When it comes to general data, however, those quantifications get murky. Consider that the value of today’s assets may change markedly in six months as consumer behaviors change, for instance. Further, the cost of time spent collecting and analyzing data would offset that value.
Despite these variables, there are some general guidelines marketers can follow to better prepare for regulatory guidelines when they come, and to understand the value of their data:
• Consider a CDO: Roughly 100 large organizations employ a chief data officer, according to research firm Gartner. Companies that manage large amounts of data will likely be better off in a year if they appoint someone now to manage information use. They also should ensure the position is well integrated with the executive team so everyone knows his or her role.
• Be perseverant: As earlier stated, data is fluid. Today’s best customer may be gone tomorrow, or replaced by another with completely different purchase preferences and behaviors. If a company is serious about tracking the value of its data assets, it needs to do so diligently and flexibly. This requires a regular auditing schedule and accountability. Companies that involve all logical teams in the process will likely fare better in this exercise.
• Reach out: Accounting strength comes in numbers. Merchants that lack the resources to invest in a suite of in-house data analysts have the opportunity to benefit from third-party consultants. Fortunately, several organizations specialize in loyalty marketing and data analysis, including ours.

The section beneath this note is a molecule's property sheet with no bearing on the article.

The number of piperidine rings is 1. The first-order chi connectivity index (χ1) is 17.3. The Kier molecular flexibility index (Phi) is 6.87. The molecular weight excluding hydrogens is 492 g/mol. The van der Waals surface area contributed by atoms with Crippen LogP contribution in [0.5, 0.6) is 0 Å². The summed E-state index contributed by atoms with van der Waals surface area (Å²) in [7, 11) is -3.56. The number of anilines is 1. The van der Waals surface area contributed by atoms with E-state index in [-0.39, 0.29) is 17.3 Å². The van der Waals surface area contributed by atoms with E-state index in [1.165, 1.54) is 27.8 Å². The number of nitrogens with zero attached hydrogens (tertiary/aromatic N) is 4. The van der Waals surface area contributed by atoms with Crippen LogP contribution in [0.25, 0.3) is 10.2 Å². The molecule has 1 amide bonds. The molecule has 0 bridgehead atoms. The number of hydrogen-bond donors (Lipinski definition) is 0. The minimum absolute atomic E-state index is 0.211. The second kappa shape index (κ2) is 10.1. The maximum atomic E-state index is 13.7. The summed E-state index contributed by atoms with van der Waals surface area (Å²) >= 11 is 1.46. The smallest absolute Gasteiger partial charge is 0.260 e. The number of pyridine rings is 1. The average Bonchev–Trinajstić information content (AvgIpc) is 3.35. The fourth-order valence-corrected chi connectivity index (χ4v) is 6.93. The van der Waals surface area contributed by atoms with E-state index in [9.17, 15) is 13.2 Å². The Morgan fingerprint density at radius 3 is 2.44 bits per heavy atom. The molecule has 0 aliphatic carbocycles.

• Keep future value in mind: Concentrate on efforts to capture only the data the organization needs, recognizing in the process that the data not only is a valuable asset now, but in the future the acquisition, management and maintenance of that data asset may have beneficial accounting implications.
The customer experiences that data insights make possible can be, to quote MasterCard, priceless, but the value it brings to companies is not. Accounting standards are likely just a matter of time, and smart organizations will be ready.
Do bricks and mortar cost more than bytes and channels? For Macy’s Inc., the question may not matter as much as whether the two investments, combined, sell more sweaters, suits and shoes.
Macy’s is willing to pay to find out. The nation’s largest department store chain has distinguished itself over the past few years by testing new technologies, including omnichannel distribution strategies that enable customers to order items straight from the warehouse, as well as in-store iBeacon communications.